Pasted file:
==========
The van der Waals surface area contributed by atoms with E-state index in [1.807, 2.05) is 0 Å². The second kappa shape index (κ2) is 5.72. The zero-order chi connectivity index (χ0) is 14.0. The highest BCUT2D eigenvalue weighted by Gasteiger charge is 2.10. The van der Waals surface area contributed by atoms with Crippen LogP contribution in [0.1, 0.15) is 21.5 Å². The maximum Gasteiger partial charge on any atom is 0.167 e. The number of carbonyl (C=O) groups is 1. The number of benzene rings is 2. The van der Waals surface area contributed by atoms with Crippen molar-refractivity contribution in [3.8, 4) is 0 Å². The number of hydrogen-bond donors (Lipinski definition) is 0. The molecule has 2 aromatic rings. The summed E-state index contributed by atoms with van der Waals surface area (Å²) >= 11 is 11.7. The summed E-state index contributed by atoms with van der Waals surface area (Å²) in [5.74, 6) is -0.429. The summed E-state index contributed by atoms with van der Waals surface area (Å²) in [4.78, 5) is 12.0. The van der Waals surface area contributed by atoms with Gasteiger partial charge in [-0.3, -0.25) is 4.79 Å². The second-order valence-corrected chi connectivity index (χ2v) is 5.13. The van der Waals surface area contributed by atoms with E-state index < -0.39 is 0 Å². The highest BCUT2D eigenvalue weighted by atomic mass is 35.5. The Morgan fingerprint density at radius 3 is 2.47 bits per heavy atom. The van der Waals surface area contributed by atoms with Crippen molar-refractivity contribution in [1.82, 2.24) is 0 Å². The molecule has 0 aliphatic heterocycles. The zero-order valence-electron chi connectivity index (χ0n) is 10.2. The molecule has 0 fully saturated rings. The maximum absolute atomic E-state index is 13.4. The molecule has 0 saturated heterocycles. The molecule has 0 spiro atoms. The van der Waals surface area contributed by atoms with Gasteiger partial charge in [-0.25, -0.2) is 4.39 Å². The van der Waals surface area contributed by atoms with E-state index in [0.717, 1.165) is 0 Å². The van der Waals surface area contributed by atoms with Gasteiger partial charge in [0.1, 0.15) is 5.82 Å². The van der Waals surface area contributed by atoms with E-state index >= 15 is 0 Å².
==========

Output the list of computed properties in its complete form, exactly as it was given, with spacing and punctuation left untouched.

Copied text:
The van der Waals surface area contributed by atoms with E-state index in [1.807, 2.05) is 0 Å². The second kappa shape index (κ2) is 5.72. The zero-order chi connectivity index (χ0) is 14.0. The highest BCUT2D eigenvalue weighted by Gasteiger charge is 2.10. The van der Waals surface area contributed by atoms with Crippen LogP contribution in [0.1, 0.15) is 21.5 Å². The maximum Gasteiger partial charge on any atom is 0.167 e. The number of carbonyl (C=O) groups is 1. The number of benzene rings is 2. The van der Waals surface area contributed by atoms with Crippen molar-refractivity contribution in [3.8, 4) is 0 Å². The number of hydrogen-bond donors (Lipinski definition) is 0. The molecule has 2 aromatic rings. The summed E-state index contributed by atoms with van der Waals surface area (Å²) >= 11 is 11.7. The summed E-state index contributed by atoms with van der Waals surface area (Å²) in [5.74, 6) is -0.429. The summed E-state index contributed by atoms with van der Waals surface area (Å²) in [4.78, 5) is 12.0. The van der Waals surface area contributed by atoms with Gasteiger partial charge in [-0.3, -0.25) is 4.79 Å². The second-order valence-corrected chi connectivity index (χ2v) is 5.13. The van der Waals surface area contributed by atoms with E-state index < -0.39 is 0 Å². The highest BCUT2D eigenvalue weighted by atomic mass is 35.5. The Morgan fingerprint density at radius 3 is 2.47 bits per heavy atom. The van der Waals surface area contributed by atoms with Crippen molar-refractivity contribution in [1.82, 2.24) is 0 Å². The molecule has 0 aliphatic heterocycles. The zero-order valence-electron chi connectivity index (χ0n) is 10.2. The molecule has 0 fully saturated rings. The maximum absolute atomic E-state index is 13.4. The molecule has 0 saturated heterocycles. The molecule has 0 spiro atoms. The van der Waals surface area contributed by atoms with Gasteiger partial charge in [-0.25, -0.2) is 4.39 Å². The van der Waals surface area contributed by atoms with E-state index in [0.717, 1.165) is 0 Å². The van der Waals surface area contributed by atoms with Gasteiger partial charge in [0.1, 0.15) is 5.82 Å². The van der Waals surface area contributed by atoms with E-state index >= 15 is 0 Å².